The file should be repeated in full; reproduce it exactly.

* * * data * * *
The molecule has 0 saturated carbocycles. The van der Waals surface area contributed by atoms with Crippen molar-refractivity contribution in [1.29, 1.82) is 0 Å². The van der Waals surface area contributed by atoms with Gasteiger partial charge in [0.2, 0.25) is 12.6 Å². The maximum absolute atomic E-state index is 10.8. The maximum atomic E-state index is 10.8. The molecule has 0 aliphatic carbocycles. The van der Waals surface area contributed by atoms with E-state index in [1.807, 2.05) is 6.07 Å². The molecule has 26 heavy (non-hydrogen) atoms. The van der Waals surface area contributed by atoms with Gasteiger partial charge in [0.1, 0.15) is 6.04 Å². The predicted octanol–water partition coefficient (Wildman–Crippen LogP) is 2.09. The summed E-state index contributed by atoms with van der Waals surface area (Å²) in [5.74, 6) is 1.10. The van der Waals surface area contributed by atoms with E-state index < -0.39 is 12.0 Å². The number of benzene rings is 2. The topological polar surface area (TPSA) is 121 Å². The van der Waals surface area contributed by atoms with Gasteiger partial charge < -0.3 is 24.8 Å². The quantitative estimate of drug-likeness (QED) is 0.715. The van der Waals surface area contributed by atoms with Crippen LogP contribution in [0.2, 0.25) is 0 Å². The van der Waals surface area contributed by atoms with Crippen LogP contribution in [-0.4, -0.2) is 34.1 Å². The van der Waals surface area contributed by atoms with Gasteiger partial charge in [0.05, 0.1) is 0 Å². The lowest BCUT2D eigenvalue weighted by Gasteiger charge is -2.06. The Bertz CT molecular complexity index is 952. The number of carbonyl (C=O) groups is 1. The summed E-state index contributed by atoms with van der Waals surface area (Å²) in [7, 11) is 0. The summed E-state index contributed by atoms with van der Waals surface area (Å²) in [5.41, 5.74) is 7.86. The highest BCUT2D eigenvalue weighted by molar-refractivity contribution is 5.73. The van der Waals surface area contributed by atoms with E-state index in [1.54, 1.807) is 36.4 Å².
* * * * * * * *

The molecule has 0 saturated carbocycles. The van der Waals surface area contributed by atoms with Crippen molar-refractivity contribution in [1.29, 1.82) is 0 Å². The van der Waals surface area contributed by atoms with Gasteiger partial charge in [0.2, 0.25) is 12.6 Å². The maximum absolute atomic E-state index is 10.8. The maximum atomic E-state index is 10.8. The molecule has 0 aliphatic carbocycles. The van der Waals surface area contributed by atoms with E-state index in [1.807, 2.05) is 6.07 Å². The molecule has 26 heavy (non-hydrogen) atoms. The van der Waals surface area contributed by atoms with Gasteiger partial charge in [0.1, 0.15) is 6.04 Å². The predicted octanol–water partition coefficient (Wildman–Crippen LogP) is 2.09. The summed E-state index contributed by atoms with van der Waals surface area (Å²) in [5.74, 6) is 1.10. The van der Waals surface area contributed by atoms with E-state index < -0.39 is 12.0 Å². The number of benzene rings is 2. The topological polar surface area (TPSA) is 121 Å². The van der Waals surface area contributed by atoms with Gasteiger partial charge < -0.3 is 24.8 Å². The quantitative estimate of drug-likeness (QED) is 0.715. The van der Waals surface area contributed by atoms with Crippen LogP contribution in [0.2, 0.25) is 0 Å². The van der Waals surface area contributed by atoms with Crippen LogP contribution in [-0.4, -0.2) is 34.1 Å². The van der Waals surface area contributed by atoms with Gasteiger partial charge in [0.05, 0.1) is 0 Å². The lowest BCUT2D eigenvalue weighted by Gasteiger charge is -2.06. The Bertz CT molecular complexity index is 952. The number of carbonyl (C=O) groups is 1. The summed E-state index contributed by atoms with van der Waals surface area (Å²) in [7, 11) is 0. The summed E-state index contributed by atoms with van der Waals surface area (Å²) in [5.41, 5.74) is 7.86. The highest BCUT2D eigenvalue weighted by molar-refractivity contribution is 5.73. The van der Waals surface area contributed by atoms with E-state index in [1.54, 1.807) is 36.4 Å².